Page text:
Accuracy in Media

In an exit interview with Poynter’s Craig Silverman, former New York Times public editor Arthur Brisbane reflects on his time at the paper.

Silverman asked Brisbane which column or blog post he thought he would likely be remembered most for and Brisbane said it would be his “Truth Vigilante” column, in which he wondered if reporters for the paper could be fair and objective when choosing one correct fact over another.

Brisbane still doesn’t understand what all the fuss was about:

“Understanding the underlying reasons why the response was so strong is not one of my strong points. I have a theory on it, but I’m not entirely sure. I think the headline is provocative. ‘Truth Vigilante’ is a provocative phrase, but frankly when I wrote the headline, you know, I was doing what a lot of headline writers do: capture the idea, get the reader’s attention. And it was a catchy phrase. I still think that people read the phrase in multiple ways; it’s one of these things you look at, it’s like a Rorschach … people see different things in that phrase.”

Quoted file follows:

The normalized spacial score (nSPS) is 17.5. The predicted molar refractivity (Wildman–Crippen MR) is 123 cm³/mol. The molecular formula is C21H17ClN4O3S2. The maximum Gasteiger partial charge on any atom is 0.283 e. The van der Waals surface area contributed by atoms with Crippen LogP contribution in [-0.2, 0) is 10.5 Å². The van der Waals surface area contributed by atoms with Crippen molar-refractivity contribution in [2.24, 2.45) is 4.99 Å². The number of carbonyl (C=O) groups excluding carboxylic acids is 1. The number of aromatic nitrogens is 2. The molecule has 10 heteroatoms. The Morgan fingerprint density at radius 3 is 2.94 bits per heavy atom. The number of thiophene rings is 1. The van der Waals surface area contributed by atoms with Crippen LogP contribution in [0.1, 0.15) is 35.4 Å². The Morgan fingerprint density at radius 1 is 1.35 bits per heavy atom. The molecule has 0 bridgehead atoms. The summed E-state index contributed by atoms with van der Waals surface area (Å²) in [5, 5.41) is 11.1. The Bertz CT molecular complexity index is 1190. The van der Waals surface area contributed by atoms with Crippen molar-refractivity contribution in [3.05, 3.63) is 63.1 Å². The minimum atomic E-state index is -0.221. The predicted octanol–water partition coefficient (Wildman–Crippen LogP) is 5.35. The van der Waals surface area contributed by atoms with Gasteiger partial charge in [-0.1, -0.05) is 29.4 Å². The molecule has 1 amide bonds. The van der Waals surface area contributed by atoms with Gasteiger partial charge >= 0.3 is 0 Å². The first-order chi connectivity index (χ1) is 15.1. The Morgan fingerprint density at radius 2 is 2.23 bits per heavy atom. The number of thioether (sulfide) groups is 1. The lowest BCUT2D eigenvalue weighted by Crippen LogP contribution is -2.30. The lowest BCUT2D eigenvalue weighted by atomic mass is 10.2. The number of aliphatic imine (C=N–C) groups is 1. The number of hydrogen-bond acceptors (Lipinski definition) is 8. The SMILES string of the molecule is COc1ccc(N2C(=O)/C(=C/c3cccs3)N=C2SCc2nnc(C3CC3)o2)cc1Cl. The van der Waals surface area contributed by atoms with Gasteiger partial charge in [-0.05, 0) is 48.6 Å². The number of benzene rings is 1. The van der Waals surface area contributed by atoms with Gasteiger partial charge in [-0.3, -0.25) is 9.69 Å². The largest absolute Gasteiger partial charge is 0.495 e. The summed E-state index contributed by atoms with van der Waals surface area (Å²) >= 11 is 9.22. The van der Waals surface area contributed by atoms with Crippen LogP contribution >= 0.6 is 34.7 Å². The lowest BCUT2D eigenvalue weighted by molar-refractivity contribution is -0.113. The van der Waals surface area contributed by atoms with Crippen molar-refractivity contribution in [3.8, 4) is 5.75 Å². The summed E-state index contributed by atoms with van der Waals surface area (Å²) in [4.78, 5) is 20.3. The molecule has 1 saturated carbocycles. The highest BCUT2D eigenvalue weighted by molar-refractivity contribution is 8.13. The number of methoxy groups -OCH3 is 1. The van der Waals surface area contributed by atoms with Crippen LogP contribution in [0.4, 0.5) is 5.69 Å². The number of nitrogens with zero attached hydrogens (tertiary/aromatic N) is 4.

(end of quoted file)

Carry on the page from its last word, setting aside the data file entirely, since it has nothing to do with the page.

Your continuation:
He certainly caught the readers’ attention and more as conservatives pointed to the column as evidence that the Times does skew the news, while liberals fumed at having their reporting methods and motives questioned.

While Brisbane admitted to making some mistakes during his tenure, this column wasn’t one of them, despite the controversy it created.

That opinion wasn’t shared by his successor, Margaret Sullivan, who used her first column to make it clear that the Times embraces the facts and that Brisbane was off base.

But the damage is done. It will be hard for the Times to recover from the notion that readers are only getting select facts—those that support their liberal agenda—but not those that might contradict or undermine that agenda.

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